Artists: Marina Abramovic, Sonja Alhäuser, Domestic Godless, Elif Erkan, Fiona Hallinan, Siobhan McGibbon, Abigail O’Brien, Thomas Rentmeister, and Neil Shawcross

Curated by Chris Clarke, John Cryan and Fiona Kearney

in association with the APC Microbiome Institute

I Went to the Woods, The artist as wanderer

Exhibition opening on Friday, 22nd July 2016
I Went to the Woods looks at how artists have experienced and portrayed their surroundings in the course of walks, journeys and aimless wanderings. Featuring works by Irish and international artists, the exhibition explores the artist as a drifter, nomad, and traveller, who captures the external environment through the careful observation of their surroundings and the collection of materials, objects and images.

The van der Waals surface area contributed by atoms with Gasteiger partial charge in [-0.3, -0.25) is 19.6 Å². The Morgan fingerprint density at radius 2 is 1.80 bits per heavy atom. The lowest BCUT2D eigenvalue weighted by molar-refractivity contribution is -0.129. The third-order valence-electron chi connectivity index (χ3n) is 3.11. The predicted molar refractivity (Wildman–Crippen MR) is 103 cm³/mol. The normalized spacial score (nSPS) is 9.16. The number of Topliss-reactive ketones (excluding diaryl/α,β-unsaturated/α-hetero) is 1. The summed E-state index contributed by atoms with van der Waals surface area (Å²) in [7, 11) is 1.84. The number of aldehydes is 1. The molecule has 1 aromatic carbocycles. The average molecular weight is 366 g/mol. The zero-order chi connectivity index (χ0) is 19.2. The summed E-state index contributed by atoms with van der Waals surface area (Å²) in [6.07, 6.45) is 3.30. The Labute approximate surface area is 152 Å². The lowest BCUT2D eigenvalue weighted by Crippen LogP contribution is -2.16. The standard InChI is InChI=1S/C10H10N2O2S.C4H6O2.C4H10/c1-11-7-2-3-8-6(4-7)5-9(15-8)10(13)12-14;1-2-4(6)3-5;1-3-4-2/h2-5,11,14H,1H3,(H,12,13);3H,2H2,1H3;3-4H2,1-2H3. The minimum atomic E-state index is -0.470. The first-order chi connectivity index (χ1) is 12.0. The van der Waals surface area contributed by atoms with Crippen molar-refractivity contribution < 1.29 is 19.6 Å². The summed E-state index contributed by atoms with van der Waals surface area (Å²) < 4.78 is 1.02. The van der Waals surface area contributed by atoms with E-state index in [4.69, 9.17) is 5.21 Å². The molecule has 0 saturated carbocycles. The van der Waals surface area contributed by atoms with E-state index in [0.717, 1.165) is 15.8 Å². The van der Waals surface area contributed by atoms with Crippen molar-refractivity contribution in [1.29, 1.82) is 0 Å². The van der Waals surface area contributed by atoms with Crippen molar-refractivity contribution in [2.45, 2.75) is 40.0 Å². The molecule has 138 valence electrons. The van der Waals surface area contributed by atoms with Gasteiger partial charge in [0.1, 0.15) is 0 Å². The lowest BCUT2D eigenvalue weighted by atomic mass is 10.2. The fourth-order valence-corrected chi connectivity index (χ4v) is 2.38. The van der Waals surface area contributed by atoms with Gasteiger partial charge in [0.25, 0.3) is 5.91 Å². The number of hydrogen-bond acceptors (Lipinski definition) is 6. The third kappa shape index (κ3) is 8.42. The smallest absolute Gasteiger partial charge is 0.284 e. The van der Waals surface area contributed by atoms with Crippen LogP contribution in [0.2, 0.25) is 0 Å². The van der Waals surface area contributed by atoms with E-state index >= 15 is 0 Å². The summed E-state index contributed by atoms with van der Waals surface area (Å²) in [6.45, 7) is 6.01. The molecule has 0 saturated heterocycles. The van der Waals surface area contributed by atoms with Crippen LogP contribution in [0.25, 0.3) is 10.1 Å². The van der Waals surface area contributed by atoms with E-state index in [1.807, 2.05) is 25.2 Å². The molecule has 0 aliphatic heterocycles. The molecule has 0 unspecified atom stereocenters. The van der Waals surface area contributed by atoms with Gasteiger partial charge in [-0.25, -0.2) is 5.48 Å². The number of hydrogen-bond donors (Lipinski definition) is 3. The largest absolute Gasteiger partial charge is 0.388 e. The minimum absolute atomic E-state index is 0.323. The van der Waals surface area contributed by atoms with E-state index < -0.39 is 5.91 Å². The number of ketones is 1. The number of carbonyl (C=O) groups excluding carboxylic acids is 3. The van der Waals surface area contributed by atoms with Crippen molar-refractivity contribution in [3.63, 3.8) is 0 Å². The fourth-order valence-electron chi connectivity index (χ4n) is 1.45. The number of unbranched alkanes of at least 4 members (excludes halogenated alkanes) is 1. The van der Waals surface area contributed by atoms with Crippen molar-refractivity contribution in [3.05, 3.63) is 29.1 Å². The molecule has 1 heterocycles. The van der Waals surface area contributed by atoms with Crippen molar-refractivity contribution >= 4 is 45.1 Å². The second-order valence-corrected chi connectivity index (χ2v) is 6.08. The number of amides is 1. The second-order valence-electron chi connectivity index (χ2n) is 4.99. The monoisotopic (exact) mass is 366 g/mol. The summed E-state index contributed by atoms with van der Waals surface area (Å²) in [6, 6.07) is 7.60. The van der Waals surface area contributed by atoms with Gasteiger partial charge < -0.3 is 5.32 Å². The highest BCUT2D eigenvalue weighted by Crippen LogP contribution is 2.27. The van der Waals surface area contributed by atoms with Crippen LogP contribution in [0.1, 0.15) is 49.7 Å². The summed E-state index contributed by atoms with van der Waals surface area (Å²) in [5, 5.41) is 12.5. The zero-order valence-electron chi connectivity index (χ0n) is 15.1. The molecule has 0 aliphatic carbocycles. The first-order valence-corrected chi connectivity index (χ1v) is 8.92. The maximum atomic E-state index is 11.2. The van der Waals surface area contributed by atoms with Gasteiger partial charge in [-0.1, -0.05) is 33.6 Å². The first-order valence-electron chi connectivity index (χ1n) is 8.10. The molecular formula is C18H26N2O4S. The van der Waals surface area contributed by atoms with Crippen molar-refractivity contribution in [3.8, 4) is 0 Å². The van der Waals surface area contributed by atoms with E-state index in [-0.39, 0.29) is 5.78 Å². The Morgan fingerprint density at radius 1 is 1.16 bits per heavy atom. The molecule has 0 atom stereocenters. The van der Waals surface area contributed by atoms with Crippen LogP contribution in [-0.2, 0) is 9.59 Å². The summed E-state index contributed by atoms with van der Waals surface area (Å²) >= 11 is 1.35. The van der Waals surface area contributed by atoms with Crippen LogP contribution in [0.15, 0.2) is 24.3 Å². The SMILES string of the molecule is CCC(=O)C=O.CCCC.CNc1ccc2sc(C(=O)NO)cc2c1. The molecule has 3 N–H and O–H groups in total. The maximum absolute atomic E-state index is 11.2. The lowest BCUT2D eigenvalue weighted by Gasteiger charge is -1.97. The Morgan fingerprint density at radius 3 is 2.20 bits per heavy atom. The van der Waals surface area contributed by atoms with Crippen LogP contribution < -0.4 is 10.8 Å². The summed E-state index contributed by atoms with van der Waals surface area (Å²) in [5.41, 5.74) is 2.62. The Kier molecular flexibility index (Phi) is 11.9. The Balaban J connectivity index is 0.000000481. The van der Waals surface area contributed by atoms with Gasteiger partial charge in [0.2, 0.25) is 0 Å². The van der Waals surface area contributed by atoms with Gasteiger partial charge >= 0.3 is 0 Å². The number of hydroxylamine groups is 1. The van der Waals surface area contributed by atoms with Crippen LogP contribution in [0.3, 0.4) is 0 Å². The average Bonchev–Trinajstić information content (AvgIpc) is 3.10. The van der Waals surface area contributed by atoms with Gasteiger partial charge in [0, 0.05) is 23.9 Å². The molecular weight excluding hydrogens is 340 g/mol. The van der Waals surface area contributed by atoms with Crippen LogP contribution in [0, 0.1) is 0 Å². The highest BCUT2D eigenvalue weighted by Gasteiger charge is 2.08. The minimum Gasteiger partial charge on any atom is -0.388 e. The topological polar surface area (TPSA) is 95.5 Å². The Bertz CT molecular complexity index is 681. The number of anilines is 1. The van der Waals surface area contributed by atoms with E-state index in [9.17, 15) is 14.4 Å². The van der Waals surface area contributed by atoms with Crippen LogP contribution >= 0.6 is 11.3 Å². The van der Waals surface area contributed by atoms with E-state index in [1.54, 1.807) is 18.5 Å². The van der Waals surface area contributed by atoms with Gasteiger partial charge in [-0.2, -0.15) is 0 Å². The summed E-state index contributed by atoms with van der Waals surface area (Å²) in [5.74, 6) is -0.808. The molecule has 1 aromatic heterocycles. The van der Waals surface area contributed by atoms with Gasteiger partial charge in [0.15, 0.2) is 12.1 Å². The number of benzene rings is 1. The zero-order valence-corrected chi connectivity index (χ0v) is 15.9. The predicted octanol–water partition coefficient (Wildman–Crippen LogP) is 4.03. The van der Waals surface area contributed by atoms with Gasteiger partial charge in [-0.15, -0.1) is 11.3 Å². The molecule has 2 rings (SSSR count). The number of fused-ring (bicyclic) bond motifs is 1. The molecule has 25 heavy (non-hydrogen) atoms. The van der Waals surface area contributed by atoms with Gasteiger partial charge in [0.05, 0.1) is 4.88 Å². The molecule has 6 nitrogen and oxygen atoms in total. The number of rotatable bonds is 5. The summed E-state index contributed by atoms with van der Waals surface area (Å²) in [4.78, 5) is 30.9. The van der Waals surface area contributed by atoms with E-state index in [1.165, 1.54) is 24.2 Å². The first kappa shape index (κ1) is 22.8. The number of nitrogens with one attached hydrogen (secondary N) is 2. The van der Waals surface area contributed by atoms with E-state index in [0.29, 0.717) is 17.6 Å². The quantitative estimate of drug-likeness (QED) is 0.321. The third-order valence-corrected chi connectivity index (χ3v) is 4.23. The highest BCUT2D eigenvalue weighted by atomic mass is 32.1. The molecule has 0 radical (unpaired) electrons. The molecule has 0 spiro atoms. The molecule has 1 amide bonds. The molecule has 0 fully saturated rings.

In this way, the artists in I Went to the Woods epitomise a sense of rugged individualism and romantic idealism, a worldview expressed in Henry David Thoreau’s statement that gives its title to the exhibition: “I went to the woods because I wished to live deliberately, to front only the essential facts of life, and see if I could not learn what it had to teach, and not, when I came to die, discover that I had not lived.”

The exhibition has been supported by The Arts Council of Ireland, Danish Arts Foundation, Embassy of Denmark, Ireland, the Flemish Agency for Art and Heritage and private philanthropy through Cork University Foundation.

Free Admission. Suggested donation €5

Recent Exhibitions

2116: Forecast of the next century

Artists: Amanda Coogan, Maud Cotter, Gary Coyle, Eleanor Duffin, Damien Flood, Siobhán Hapaska, Ramon Kassam, Sam Keogh, Ruth Lyons, Eoin McHugh, Ailbhe Ní Bhriain, Mairead O’hEocha, Niamh O’Malley, Darn Thorn, Lee Welch, and the Centre for Genomic Gastronomy.

2116 has been organised in collaboration with the Eli and Edythe Broad Art Museum at Michigan State University, MI, USA.